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New is Not New Anymore
June 11, 2020 Blog

 

Authored by: Kaushik Bagchi, Vice President – Information Management Asia Pacific, ASG Technologies

“Time is a dressmaker specializing in alterations.” - Faith Baldwin 

At the beginning of the year, I spent one 16-hour flight from New York to Mumbai doing one thing: thinking about the “new” that I was going to take on in 2020, personally and professionally. I envisioned how to introduce some exciting new messages from my company, ASG Technologies, to the market; how to look at new market opportunities in India, the Middle East and Europe; and how to deal with the fact that my only son had moved abroad for college.

Today, three months later and a world apart, I see that the plans I laid that day still apply — but with an overwhelming new question added to them: “How do I do all of this without leaving my home?” I know that I am not alone. There are many others like me all over the world, busy thinking about answering the same new question with varying degrees of complexity, opportunity and challenges involved. As the shock settles in, we realise that it’s been almost three months and what was once new is not that new anymore — it’s just a way of life.

As leaders, our prime concern is how to serve our teams and clients during these times of unprecedented challenges. We also understand that when things start getting back to normal after a large-scale disruption, there are some business models and technology trends in every industry that face significant headwinds or tailwinds. It is critical that we anticipate those shifts and realign ourselves to adopt operating models and technology capabilities that will enable us to embrace the benefits of the tailwinds rather than be subject to the headwinds.

Since technology is my industry, let me highlight three technology-enabled themes that businesses can leverage to come out of COVID-19 stronger.

  1. Distance is here to stay but relations must get stronger.  

For most of our working years, we have believed there is really no substitute for physical meetings — for people getting together in one place to ideate, celebrate or just collaborate. This concept is changing now, however, and organisations are realising that it can be very cost-effective running certain engagements remotely and digitally, provided we can ensure that the relations do not suffer. The key to sustaining or even building better relationships remotely is experience. The experience that we deliver to our clients, employees and all stakeholders when they engage with the enterprise digitally will play a key role in separating the winners from the losers.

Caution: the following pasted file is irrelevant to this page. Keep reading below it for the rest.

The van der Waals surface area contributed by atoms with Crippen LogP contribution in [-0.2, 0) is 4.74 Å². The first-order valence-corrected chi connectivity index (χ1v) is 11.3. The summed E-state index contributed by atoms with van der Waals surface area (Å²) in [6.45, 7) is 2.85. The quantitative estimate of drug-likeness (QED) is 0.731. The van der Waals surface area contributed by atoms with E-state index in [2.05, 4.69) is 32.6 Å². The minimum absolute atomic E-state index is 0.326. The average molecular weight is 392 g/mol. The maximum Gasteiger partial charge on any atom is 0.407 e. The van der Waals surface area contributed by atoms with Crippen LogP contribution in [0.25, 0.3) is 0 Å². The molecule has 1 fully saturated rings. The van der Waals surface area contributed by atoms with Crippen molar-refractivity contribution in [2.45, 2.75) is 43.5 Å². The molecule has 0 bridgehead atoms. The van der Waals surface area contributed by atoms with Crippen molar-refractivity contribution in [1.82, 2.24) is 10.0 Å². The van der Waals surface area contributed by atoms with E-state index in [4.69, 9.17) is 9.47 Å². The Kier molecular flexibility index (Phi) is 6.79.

1. Drive down cost per transaction.  

Businesses across the world are grappling with the issue of cashflow and challenge of bringing down the cost of doing business. Many initiatives around optimising the supply chain, restructuring the workplace, rethinking manufacturing, etc., are being explored — all of which are targeted towards reducing the cost per transaction. These could be around client acquisition, client servicing or distributing products to name a few. Companies are looking at building automation-centric digital platforms that can do more for less and drive down the cost of transactions significantly.

  1. Build a lower cost of innovation platform. 

When keeping the house in order becomes difficult, businesses often tend to shun their aspirational, innovation projects. Sometimes, the only way to come out of a disruption is to innovate and change the existing order. That’s when innovation becomes the primary condition of survival and future success. It is critical that organisations use their ability to drive lower cost of transaction to build and facilitate a lower cost of innovation digital platform. Look at newer business models and launch those digital processes fast to be tested and validated. Once validated, scrap or double down on them, and finally look to scale them for success.

To summarise this in one sentence: Organisations that build agile digital automation platforms that deliver superior experience to all stakeholders and save money to foster innovation will be the winners in the post COVID-19 era.

A crisis of this scale will imprint itself on our lives for a long time to come. We will learn to find our way through these difficult times and emerge stronger. Working from home and rebalancing priorities has been a fulfilling personal experience. My organisation, ASG Technologies, provides a great work-from-home experience technologically and culturally.

Let me conclude by referring to how we began: maybe it’s time to take the word “new” out of the “new normal” and embrace it as our way of life from now on.

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